4. Not a problem for finding batteries.I have put one lithium battery,instead of two silver oxide,which I think it has.
    If you want,write about,to tell you the type of this.
    I think,the only problem,is that ther ia not a replacement part for the resistor of the finder,if and when it goes off.
     
  5. Battery should not be an issue as the F2 in all its guises uses modern 1.5V batteries. You can use alkaline or silver oxide.
    However, it is not entirely correct to say that all manual focus Nikons use these modern batteries as the Nikon F, predecessor to the F2, uses the obsolete 1.35V mercury battery.
    A fellow named Sover Wong is perhaps the foremost recognized expert in the history, service and repair of Nikon F2. I believe he resides in the UK. A Google search will turn up his contact info.
     
  6. I think,the only problem,is that ther ia not a replacement part for the resistor of the finder,if and when it goes off.​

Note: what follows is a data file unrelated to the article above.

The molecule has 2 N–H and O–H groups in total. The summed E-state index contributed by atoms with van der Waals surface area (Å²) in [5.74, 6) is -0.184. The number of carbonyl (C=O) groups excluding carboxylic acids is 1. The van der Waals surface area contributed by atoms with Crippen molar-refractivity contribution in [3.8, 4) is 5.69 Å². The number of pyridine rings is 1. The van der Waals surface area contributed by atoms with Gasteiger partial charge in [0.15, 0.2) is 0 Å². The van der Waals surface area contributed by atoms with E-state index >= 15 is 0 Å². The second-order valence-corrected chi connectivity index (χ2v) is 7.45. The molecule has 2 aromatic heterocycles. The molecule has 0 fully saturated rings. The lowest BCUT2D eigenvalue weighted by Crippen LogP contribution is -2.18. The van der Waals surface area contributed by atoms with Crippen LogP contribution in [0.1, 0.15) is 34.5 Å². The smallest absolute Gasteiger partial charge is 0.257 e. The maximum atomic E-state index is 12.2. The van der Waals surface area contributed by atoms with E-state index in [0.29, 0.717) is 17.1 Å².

I've heard the same thing. Before you buy, you might want to email Sover Wong about the chances for repairing an AS meter should it die.
     
  7. Thanks for the comments - soaking them up here. Yes, it is a LOT of cash, but if it was 'unmissable' I could scrape it together and sell a couple of items.
    Yes Dieter I have the F6 too and this is my 'main' camera for weddings and the like - the MF gear is just for the love of it and it has a different feel to the AF gear which makes for a different approach to my photography, along with a different style in the end reslult I have found.
    Cheers, Ian
     
  8. Sover Wong:
    http://www.soverf2repair.webs.com/
    Ian, I had toyed with the idea of purchasing a F2AS for sentimental reasons a few times- but then decided against it, in particular because of the somewhat high prices. It appears to be more of a collectors item now - which of course doesn't mean it cannot be used to actually create images. Aside from the feel, it will be no different in doing so than your F3 or FM3A - but it is a milestone camera. If you have to sell other gear to acquire it, I'd say it isn't worth it - but that's me.